The Waco Tragedy : 25 Years Later.

From the print edition of The New American – 

The government moved before dawn to launch the raid. Persistent reports indicated that the rebels had stockpiled weapons, which the government had declared illegal. Although intended as a surprise attack, the rebels were forewarned. It is still shrouded in mystery as to who fired the first shot. When the brief shoot-out was over, several Americans were dead.

It was April 19.

On that April 19, 1775, the “embattled farmers” stood and fired the shot heard ’round the world. The British military dictator of Massachusetts, General Thomas Gage, was determined to “nip rebellion in the bud.” He intended to do this by stripping away the guns of the American patriots who had resisted the British attempts to abridge their rights.

Since that day, two more significant April 19ths have taken their place in American history. One is the day that Branch Davidians died in a blazing inferno outside Waco, Texas, in 1993. The second was in 1995, when Timothy McVeigh and “others unknown” (in the words of the federal grand jury that indicted McVeigh) took revenge by bombing the Alfred P. Murrah federal building in downtown Oklahoma City.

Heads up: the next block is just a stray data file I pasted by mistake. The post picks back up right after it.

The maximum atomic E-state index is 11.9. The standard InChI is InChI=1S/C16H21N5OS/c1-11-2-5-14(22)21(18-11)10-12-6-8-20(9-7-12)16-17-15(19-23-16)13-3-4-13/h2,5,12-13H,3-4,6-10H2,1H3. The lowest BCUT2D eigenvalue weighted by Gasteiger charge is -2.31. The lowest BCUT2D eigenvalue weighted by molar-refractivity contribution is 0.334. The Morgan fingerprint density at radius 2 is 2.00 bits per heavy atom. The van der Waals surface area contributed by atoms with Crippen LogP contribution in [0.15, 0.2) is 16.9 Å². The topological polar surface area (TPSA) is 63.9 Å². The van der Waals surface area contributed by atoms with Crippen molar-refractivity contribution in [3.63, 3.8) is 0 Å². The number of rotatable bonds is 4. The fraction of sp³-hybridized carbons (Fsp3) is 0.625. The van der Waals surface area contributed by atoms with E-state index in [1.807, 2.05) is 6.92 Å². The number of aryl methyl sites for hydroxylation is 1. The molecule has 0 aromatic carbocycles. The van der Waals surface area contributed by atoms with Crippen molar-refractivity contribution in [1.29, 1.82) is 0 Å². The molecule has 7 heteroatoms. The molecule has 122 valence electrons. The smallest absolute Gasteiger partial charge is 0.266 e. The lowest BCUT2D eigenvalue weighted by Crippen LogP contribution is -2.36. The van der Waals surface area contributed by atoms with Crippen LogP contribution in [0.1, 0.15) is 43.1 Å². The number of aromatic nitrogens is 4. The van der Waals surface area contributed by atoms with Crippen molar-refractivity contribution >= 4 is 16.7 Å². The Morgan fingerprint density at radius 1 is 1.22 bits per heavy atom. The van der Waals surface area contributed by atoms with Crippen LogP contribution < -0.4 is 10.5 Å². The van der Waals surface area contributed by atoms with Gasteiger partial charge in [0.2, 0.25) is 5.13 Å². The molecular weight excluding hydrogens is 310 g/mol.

The tragic events at the Branch Davidian complex were precipitated by the decision of the Bureau of Alcohol, Tobacco, and Firearms (ATF) to launch a raid on a religious compound known as Mt. Carmel outside Waco, Texas, because the bureau alleged that David Koresh and other leaders of the Branch Davidians (a splinter group of the Seventh-Day Adventists) were stockpiling illegal weapons. The initial February 28 raid was a disaster, leading to the unfortunate deaths of several ATF agents and Branch Davidians.

Then, on April 19, following a 51-day siege by agents of the Federal Bureau of Investigation (FBI), the compound caught fire and 75 Davidians died a horrible death. The FBI argued that the Bureau was a case of mass suicide, and that it had nothing to do with the fire. President Bill Clinton even callously dismissed their deaths: “Some religious fanatics murdered themselves.” But these may

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